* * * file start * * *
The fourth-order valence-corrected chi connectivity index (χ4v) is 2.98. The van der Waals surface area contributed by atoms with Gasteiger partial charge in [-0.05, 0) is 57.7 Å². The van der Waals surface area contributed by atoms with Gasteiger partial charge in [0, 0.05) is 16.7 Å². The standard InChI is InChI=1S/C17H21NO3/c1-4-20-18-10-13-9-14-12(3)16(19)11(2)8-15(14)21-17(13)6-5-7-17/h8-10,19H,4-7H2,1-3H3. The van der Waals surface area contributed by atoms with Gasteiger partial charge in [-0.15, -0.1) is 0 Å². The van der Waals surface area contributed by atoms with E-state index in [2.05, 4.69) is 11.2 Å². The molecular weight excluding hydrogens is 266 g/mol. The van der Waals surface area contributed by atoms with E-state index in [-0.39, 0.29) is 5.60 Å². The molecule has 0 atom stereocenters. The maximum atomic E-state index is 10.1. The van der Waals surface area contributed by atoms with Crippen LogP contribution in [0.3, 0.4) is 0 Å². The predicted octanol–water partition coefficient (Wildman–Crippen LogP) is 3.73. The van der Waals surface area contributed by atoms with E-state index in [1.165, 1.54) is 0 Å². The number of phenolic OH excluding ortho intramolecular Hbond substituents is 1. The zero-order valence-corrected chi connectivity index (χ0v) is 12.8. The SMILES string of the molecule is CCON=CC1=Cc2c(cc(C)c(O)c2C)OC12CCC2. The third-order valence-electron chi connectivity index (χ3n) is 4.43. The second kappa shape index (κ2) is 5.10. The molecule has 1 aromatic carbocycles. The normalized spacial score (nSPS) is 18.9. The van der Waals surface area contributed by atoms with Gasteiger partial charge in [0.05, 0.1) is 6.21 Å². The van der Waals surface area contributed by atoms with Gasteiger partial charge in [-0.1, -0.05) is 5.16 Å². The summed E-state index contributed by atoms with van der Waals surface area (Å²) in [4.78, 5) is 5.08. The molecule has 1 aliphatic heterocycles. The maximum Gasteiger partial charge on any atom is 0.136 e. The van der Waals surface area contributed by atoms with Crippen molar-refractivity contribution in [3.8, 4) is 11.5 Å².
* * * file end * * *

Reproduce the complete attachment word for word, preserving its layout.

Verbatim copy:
The fourth-order valence-corrected chi connectivity index (χ4v) is 2.98. The van der Waals surface area contributed by atoms with Gasteiger partial charge in [-0.05, 0) is 57.7 Å². The van der Waals surface area contributed by atoms with Gasteiger partial charge in [0, 0.05) is 16.7 Å². The standard InChI is InChI=1S/C17H21NO3/c1-4-20-18-10-13-9-14-12(3)16(19)11(2)8-15(14)21-17(13)6-5-7-17/h8-10,19H,4-7H2,1-3H3. The van der Waals surface area contributed by atoms with Gasteiger partial charge in [-0.15, -0.1) is 0 Å². The van der Waals surface area contributed by atoms with E-state index in [2.05, 4.69) is 11.2 Å². The molecular weight excluding hydrogens is 266 g/mol. The van der Waals surface area contributed by atoms with E-state index in [-0.39, 0.29) is 5.60 Å². The molecule has 0 atom stereocenters. The maximum atomic E-state index is 10.1. The van der Waals surface area contributed by atoms with Crippen LogP contribution in [0.3, 0.4) is 0 Å². The predicted octanol–water partition coefficient (Wildman–Crippen LogP) is 3.73. The van der Waals surface area contributed by atoms with E-state index in [1.165, 1.54) is 0 Å². The number of phenolic OH excluding ortho intramolecular Hbond substituents is 1. The zero-order valence-corrected chi connectivity index (χ0v) is 12.8. The SMILES string of the molecule is CCON=CC1=Cc2c(cc(C)c(O)c2C)OC12CCC2. The third-order valence-electron chi connectivity index (χ3n) is 4.43. The second kappa shape index (κ2) is 5.10. The molecule has 1 aromatic carbocycles. The normalized spacial score (nSPS) is 18.9. The van der Waals surface area contributed by atoms with Gasteiger partial charge in [0.05, 0.1) is 6.21 Å². The van der Waals surface area contributed by atoms with Gasteiger partial charge in [-0.1, -0.05) is 5.16 Å². The summed E-state index contributed by atoms with van der Waals surface area (Å²) in [4.78, 5) is 5.08. The molecule has 1 aliphatic heterocycles. The maximum Gasteiger partial charge on any atom is 0.136 e. The van der Waals surface area contributed by atoms with Crippen molar-refractivity contribution in [3.8, 4) is 11.5 Å².